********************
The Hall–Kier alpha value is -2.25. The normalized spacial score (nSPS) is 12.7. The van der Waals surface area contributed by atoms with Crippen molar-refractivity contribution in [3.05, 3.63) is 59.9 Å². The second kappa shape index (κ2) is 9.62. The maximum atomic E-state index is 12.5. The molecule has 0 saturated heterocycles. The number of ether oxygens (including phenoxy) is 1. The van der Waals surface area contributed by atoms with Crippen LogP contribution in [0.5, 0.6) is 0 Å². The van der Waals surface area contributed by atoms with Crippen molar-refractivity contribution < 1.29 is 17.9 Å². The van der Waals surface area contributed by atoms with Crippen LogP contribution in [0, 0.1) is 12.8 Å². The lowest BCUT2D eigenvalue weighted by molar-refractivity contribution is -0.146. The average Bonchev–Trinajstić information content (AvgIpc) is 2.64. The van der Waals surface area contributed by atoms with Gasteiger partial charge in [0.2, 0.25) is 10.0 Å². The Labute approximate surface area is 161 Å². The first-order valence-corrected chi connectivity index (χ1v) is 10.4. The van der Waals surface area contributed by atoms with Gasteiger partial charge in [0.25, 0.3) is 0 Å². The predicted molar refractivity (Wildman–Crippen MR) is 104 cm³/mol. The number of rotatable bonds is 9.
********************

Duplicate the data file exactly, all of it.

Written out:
The Hall–Kier alpha value is -2.25. The normalized spacial score (nSPS) is 12.7. The van der Waals surface area contributed by atoms with Crippen molar-refractivity contribution in [3.05, 3.63) is 59.9 Å². The second kappa shape index (κ2) is 9.62. The maximum atomic E-state index is 12.5. The molecule has 0 saturated heterocycles. The number of ether oxygens (including phenoxy) is 1. The van der Waals surface area contributed by atoms with Crippen LogP contribution in [0.5, 0.6) is 0 Å². The van der Waals surface area contributed by atoms with Crippen molar-refractivity contribution < 1.29 is 17.9 Å². The van der Waals surface area contributed by atoms with Crippen LogP contribution in [0, 0.1) is 12.8 Å². The lowest BCUT2D eigenvalue weighted by molar-refractivity contribution is -0.146. The average Bonchev–Trinajstić information content (AvgIpc) is 2.64. The van der Waals surface area contributed by atoms with Gasteiger partial charge in [0.2, 0.25) is 10.0 Å². The Labute approximate surface area is 161 Å². The first-order valence-corrected chi connectivity index (χ1v) is 10.4. The van der Waals surface area contributed by atoms with Gasteiger partial charge in [0.25, 0.3) is 0 Å². The predicted molar refractivity (Wildman–Crippen MR) is 104 cm³/mol. The number of rotatable bonds is 9.